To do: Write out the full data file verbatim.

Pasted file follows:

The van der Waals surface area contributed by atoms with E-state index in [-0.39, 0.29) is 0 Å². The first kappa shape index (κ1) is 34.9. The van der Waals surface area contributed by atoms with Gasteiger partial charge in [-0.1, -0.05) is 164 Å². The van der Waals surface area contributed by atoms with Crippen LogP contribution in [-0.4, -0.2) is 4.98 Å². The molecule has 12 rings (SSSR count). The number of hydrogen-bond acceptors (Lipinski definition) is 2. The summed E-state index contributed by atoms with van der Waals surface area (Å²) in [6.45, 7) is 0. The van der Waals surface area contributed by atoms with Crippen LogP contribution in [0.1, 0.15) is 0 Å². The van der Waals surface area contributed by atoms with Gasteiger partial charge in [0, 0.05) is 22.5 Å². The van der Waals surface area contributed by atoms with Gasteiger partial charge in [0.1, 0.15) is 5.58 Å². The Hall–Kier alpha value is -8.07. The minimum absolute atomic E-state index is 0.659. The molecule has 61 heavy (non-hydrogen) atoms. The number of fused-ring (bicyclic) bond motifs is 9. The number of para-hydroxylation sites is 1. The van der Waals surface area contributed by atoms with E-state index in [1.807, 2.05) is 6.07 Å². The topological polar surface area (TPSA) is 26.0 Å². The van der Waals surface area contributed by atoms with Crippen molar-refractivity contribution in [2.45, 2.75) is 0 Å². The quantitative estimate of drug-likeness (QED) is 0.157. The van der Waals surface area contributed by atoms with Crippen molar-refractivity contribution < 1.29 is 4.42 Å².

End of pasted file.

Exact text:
The van der Waals surface area contributed by atoms with E-state index in [-0.39, 0.29) is 0 Å². The first kappa shape index (κ1) is 34.9. The van der Waals surface area contributed by atoms with Gasteiger partial charge in [-0.1, -0.05) is 164 Å². The van der Waals surface area contributed by atoms with Crippen LogP contribution in [-0.4, -0.2) is 4.98 Å². The molecule has 12 rings (SSSR count). The number of hydrogen-bond acceptors (Lipinski definition) is 2. The summed E-state index contributed by atoms with van der Waals surface area (Å²) in [6.45, 7) is 0. The van der Waals surface area contributed by atoms with Crippen LogP contribution in [0.1, 0.15) is 0 Å². The van der Waals surface area contributed by atoms with Gasteiger partial charge in [0, 0.05) is 22.5 Å². The van der Waals surface area contributed by atoms with Gasteiger partial charge in [0.1, 0.15) is 5.58 Å². The Hall–Kier alpha value is -8.07. The minimum absolute atomic E-state index is 0.659. The molecule has 61 heavy (non-hydrogen) atoms. The number of fused-ring (bicyclic) bond motifs is 9. The number of para-hydroxylation sites is 1. The van der Waals surface area contributed by atoms with E-state index in [1.807, 2.05) is 6.07 Å². The topological polar surface area (TPSA) is 26.0 Å². The van der Waals surface area contributed by atoms with Crippen molar-refractivity contribution in [2.45, 2.75) is 0 Å². The quantitative estimate of drug-likeness (QED) is 0.157. The van der Waals surface area contributed by atoms with Crippen molar-refractivity contribution < 1.29 is 4.42 Å².